Thursday, October 01, 2015
My Greatest Sports Moment
This has been misinterpreted by enough people that I will start by saying that the intent of the story is not about me. It is about the basic misconception that most people have about sports; that it is all about athletic ability.
In fact, sports is all about the intersection between athletic talent and intelligence. Most of the time the former will reign supreme, but every athlete should work hard on developing the other side of the game.
To set the stage, I was on an abroad program in college in London in 1976. We stayed in a residence hotel, and in the basement of the hotel was a foosball table. Over the course of our semester there, lots of games were played.
Gary, a particularly enterprising sort, set up a league. Foosball is a two-person game, and Gary selected Ho, the best defenseman on the program to be his partner. Gary was not the worst offensive player (he was probably about the third or fourth best), but with Ho behind him the team was unstoppable. They won all fourteen games in the eight team series and went into the semi-finals of the playoffs against my team with a huge advantage.
I was probably the second best defenseman in the league. My partner, Wayne, was about average--probably worse than Gary but not by much. So we had a double negative against the team of Gary and Ho; I was worse than Ho, and Wayne was worse than Gary.
But with time to prepare, I thought about Ho's devastating defense. It was not so much that he blocked shots more than average; it was that he could score with his players, seemingly at ease. It seemed obvious that he could not be doing that with straight shots; there were too many players in our league who could block those.
So the afternoon before our match with Gary and Ho, Wayne and I tried to figure out how Ho did it. It was obvious that he sent his shots off at a slight angle, and with a little practice I managed to do it. And that was the key. We figured out an alignment of our players that would make sure that Ho's angled shots did not get through our defense.
We won the first two games. Ho was no one-trick pony, he managed to change his shot and they won the next two. We split the fifth and sixth games and were tied up 4-4 going to the "meatball" as it was referred to.
By this point everybody in the London program was in the basement cheering both sides on. I feel that Wayne and I had more than our share of supporters, but that may just be the natural inclination to support the underdogs.
Wayne's hand shook as he put the final ball into play. It went back and forth a few times until Ho finally teed it up with his defenseman. He sent a wicked shot my way but it hit the goalie flush and then, with lots of english, it tried to wiggle around. I jerked the goalie my way and the ball went safely into the corner. Now it was my turn to tee the ball up.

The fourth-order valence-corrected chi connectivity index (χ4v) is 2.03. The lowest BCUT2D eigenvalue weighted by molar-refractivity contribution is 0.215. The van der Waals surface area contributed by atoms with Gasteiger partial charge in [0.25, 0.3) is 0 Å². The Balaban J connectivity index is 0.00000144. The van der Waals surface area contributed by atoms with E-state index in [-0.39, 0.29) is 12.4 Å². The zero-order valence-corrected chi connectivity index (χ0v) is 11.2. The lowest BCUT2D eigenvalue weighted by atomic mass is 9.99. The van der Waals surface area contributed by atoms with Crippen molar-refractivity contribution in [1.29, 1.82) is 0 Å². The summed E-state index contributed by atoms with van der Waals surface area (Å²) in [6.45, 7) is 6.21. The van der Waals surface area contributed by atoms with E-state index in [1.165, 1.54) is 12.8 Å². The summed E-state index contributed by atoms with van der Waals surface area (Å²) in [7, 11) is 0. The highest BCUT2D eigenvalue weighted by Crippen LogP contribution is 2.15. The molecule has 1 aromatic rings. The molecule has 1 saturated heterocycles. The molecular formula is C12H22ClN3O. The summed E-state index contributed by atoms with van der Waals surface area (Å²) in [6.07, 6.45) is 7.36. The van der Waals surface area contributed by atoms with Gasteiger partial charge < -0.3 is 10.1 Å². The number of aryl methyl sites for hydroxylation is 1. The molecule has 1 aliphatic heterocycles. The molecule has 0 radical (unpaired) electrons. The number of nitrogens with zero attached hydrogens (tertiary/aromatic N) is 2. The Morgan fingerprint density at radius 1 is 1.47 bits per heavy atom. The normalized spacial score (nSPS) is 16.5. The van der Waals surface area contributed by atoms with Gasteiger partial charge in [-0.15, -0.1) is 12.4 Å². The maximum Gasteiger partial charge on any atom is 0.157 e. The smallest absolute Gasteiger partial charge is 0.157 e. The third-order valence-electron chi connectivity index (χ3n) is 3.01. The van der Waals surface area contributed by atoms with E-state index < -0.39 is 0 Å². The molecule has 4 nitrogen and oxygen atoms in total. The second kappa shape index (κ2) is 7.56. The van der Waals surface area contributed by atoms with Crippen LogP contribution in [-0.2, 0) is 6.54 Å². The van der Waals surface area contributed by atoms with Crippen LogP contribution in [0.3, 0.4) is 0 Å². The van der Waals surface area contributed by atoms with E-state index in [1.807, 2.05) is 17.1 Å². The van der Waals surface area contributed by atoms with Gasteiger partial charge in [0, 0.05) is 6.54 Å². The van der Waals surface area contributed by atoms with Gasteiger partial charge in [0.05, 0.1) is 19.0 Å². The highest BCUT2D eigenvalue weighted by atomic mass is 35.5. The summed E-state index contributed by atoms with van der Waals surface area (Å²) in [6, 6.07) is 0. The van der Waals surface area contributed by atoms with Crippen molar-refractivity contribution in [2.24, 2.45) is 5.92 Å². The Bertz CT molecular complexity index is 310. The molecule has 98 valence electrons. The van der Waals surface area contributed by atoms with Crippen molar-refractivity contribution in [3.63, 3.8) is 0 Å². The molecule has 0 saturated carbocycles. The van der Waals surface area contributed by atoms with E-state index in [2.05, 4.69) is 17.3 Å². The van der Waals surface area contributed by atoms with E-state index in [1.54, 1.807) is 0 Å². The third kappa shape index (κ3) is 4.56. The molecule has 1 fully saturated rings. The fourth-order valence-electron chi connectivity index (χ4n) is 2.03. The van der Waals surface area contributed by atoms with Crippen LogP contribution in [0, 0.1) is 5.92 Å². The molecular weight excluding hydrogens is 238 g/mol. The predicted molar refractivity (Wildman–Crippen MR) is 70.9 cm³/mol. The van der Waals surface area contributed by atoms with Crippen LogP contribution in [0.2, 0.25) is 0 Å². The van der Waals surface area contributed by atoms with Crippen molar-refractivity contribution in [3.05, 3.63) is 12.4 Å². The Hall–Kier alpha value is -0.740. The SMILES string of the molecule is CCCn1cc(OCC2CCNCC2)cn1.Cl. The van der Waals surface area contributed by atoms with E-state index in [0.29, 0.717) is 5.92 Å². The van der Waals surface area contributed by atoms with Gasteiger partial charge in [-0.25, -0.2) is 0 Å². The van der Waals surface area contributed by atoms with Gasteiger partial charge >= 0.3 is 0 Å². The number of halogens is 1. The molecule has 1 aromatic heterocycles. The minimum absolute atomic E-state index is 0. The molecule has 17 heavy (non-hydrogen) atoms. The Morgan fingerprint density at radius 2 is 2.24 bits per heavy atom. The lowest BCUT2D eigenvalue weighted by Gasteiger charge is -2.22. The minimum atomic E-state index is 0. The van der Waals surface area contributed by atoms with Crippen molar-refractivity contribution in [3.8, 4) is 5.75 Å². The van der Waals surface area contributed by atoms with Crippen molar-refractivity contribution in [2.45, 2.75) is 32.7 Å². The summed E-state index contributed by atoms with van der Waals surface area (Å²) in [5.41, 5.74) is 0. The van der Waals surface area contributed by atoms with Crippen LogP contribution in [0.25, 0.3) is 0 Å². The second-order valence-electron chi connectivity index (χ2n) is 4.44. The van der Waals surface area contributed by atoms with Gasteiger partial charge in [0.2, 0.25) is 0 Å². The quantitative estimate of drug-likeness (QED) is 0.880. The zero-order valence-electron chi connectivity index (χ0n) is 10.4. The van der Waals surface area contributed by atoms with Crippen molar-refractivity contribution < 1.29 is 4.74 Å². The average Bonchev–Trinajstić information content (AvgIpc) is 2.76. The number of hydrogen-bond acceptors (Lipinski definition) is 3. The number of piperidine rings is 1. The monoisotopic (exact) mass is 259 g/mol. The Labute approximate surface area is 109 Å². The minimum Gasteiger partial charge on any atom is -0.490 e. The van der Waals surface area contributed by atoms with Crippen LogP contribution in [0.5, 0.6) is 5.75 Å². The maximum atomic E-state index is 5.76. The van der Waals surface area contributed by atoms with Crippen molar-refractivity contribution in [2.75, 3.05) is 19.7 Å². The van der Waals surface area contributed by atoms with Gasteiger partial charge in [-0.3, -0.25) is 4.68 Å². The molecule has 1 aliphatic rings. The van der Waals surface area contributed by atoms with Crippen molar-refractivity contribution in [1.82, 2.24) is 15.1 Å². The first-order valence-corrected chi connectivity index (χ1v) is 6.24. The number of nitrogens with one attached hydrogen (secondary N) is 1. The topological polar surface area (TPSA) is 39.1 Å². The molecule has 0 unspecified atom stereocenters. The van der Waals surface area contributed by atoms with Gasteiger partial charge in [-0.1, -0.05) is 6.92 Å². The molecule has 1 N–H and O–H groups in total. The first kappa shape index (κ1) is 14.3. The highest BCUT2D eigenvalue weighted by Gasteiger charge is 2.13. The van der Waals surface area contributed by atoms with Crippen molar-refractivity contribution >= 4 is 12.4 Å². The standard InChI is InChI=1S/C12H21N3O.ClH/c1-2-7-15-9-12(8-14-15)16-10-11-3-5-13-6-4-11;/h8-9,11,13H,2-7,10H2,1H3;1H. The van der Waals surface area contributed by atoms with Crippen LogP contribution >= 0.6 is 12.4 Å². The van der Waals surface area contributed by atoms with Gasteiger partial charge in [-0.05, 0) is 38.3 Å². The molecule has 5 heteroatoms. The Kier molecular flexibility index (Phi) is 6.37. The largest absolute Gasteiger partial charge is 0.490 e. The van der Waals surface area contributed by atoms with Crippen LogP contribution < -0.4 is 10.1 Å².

I passed it back and forth a few times between my fullbacks and sent a shot home. Clunk! The game was over. Although I had not been as nervous as Wayne, I was completely numb. He jumped into my arms and we both fell to the floor, as the crowd went crazy.
The denouement? We got crushed in the finals by the best offensive player. We did not win the championship. It was wonderful beating the team everybody expected to win, but there is a limit.
Monday, December 01, 2014
The podcast show Serial
has become something of an American phenomenon. Ten weeks after debuting on NPR's weekend show This American Life, the podcast now reportedly gets 1 million listeners a week. I recently heard about the show and thought I'd give it a listen.
The podcast examines the circumstances surrounding the murder of a young (17) Korean-American girl named Hae Lee in Baltimore in 1999. The investigation soon centered on her most recent ex-boyfriend, Adnan Syed, also 17 years old back then. With the confession of a friend of Adnan's named Jay that he helped Adnan bury the body, the police quickly cracked the case and Adnan was sentenced to life in prison.
Sarah Koenig, a former investigative reporter in Baltimore was contacted by friends of Adnan who believed he was actually innocent of the charges, and so she has started her own investigation, which she chronicles weekly in her podcasts. The show is well-produced and highly entertaining. But....
I think there is an obvious bias on Koenig's part towards believing in Adnan's innocence. In a way, this is understandable. Adnan is currently in jail and so there is no real need for an advocate for his guilt. In addition, it just makes for a more interesting show. What entertainment value would there be in a show which examined a 15-year old murder and simply came to the conclusion that the right man is behind bars for the crime? Especially when you consider that the show originated on NPR, where the listeners presumably are prone to believing that the cops often railroad innocent people.
The concern I have is that the show is purposely attempting to mislead the listeners by highlighting potentially exculpatory evidence and ridiculing or ignoring facts that indicate Adnan is guilty.